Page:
In “Dolphins may be maths geniuses” (Discovery News,, 18 July 2012), Jennifer Viegas reports, “The brainy marine mammals could be far more skilled at math than was ever thought possible before”:
Inspiration for the new study, published in the latest Proceedings of the Royal Society A, came after lead author Tim Leighton watched an episode of the Discovery Channel’s Blue Planet series and saw dolphins blowing multiple tiny bubbles around prey as they hunted.
“I immediately got hooked, because I knew that no man-made sonar would be able to operate in such bubble water,” says Leighton, a professor of ultrasonics and underwater acoustics at the University of Southampton.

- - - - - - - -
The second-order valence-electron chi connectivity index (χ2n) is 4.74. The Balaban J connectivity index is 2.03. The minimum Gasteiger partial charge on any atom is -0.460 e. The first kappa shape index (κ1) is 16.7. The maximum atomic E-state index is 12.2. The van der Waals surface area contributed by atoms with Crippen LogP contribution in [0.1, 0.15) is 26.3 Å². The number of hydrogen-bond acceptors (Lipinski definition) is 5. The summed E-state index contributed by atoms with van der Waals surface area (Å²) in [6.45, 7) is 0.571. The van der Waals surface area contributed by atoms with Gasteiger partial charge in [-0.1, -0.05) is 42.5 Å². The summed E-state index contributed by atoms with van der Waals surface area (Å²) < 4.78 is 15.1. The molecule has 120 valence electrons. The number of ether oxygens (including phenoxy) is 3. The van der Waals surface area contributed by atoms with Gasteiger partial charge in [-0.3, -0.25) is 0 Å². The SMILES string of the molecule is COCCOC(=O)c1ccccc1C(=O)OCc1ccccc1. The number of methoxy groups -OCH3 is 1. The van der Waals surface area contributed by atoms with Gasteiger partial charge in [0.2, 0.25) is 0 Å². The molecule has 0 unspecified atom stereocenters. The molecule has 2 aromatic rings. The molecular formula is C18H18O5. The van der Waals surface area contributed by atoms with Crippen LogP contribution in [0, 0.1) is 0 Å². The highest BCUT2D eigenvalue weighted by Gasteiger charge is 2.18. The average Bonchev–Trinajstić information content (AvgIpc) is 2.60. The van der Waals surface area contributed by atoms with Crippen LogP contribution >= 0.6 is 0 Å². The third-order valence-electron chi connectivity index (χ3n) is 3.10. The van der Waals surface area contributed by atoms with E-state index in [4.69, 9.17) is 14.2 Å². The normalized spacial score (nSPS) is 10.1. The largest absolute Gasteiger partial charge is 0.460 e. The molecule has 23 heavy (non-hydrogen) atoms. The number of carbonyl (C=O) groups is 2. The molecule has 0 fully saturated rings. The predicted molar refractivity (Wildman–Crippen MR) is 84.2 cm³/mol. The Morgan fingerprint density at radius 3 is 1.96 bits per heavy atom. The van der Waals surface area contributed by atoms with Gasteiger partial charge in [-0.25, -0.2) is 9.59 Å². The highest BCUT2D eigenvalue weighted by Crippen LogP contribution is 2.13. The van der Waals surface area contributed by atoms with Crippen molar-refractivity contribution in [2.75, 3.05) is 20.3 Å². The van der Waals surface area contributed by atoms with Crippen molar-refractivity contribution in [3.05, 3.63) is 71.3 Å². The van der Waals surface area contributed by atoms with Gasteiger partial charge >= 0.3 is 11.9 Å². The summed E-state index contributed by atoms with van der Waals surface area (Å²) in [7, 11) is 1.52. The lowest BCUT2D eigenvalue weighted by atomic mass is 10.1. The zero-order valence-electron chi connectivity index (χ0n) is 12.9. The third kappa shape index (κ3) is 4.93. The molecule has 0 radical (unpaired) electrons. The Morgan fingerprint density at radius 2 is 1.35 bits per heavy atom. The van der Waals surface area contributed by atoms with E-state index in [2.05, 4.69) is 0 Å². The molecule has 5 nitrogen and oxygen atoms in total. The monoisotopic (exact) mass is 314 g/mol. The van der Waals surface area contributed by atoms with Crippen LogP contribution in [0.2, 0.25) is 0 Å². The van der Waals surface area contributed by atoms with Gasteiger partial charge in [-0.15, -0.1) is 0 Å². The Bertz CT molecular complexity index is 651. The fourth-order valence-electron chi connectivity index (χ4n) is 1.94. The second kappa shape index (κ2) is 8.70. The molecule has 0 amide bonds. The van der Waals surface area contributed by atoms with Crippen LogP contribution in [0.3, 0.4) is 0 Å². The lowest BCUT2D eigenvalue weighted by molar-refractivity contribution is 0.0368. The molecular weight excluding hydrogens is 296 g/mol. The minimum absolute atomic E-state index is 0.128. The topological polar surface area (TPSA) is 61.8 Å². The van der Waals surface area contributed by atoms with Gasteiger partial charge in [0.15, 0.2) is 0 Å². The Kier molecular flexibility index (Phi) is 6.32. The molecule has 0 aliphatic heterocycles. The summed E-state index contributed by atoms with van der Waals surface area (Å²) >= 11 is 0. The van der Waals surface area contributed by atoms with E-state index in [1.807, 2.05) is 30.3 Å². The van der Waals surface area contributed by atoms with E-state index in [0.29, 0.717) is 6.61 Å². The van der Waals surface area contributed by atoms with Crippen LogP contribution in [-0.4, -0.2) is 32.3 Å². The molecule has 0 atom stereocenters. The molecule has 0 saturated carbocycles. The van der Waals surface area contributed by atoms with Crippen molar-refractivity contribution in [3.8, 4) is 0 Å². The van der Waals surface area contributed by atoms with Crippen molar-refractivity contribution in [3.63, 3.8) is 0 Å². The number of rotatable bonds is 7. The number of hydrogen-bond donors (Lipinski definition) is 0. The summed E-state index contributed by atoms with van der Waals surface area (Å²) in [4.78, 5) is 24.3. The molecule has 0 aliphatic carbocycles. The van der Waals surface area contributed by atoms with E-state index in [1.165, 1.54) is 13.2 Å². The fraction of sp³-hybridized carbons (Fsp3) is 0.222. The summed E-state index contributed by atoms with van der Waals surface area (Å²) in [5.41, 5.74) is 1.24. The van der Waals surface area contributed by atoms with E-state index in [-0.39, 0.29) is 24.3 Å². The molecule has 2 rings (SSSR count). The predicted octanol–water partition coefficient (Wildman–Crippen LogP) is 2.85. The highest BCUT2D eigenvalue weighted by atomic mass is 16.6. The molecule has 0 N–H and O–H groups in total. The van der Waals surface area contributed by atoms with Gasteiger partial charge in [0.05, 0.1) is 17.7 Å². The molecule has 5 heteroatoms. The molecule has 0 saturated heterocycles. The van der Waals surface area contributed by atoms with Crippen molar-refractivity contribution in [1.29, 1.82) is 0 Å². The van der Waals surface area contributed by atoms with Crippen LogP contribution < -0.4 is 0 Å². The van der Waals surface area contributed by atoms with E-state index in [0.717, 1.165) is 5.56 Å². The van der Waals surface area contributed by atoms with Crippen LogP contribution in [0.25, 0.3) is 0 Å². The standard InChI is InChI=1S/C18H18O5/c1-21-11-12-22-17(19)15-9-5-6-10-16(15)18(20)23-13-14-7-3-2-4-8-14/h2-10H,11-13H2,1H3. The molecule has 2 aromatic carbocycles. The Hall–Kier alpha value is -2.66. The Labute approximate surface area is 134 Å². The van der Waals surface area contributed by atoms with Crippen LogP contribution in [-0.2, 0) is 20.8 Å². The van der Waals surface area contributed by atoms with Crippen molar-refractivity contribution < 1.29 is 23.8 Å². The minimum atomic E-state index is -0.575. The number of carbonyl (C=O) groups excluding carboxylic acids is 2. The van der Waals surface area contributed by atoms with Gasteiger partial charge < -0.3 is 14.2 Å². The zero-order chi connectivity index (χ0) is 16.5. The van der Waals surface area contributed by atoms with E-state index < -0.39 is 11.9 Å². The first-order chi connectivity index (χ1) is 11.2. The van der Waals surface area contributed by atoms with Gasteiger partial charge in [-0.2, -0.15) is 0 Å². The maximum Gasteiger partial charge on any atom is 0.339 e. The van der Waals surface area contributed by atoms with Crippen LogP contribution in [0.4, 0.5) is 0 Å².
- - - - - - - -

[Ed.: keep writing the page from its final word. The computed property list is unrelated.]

“These dolphins were either ‘blinding’ their most spectacular sensory apparatus when hunting – which would be odd, though they still have sight to reply on – or they have a sonar that can do what human sonar cannot …Perhaps they have something amazing,” he adds.
Leighton and colleagues Paul White and student Gim Hwa Chua set out to determine what the amazing ability might be. More.
Like we said before, it’s not that dolphins understand math. In the sense of being able to appropriate the understanding. If they did, they could have done much more with their lives.
No, rather, something in them thinks. About that, Pierre Teilhard de Chardin was right.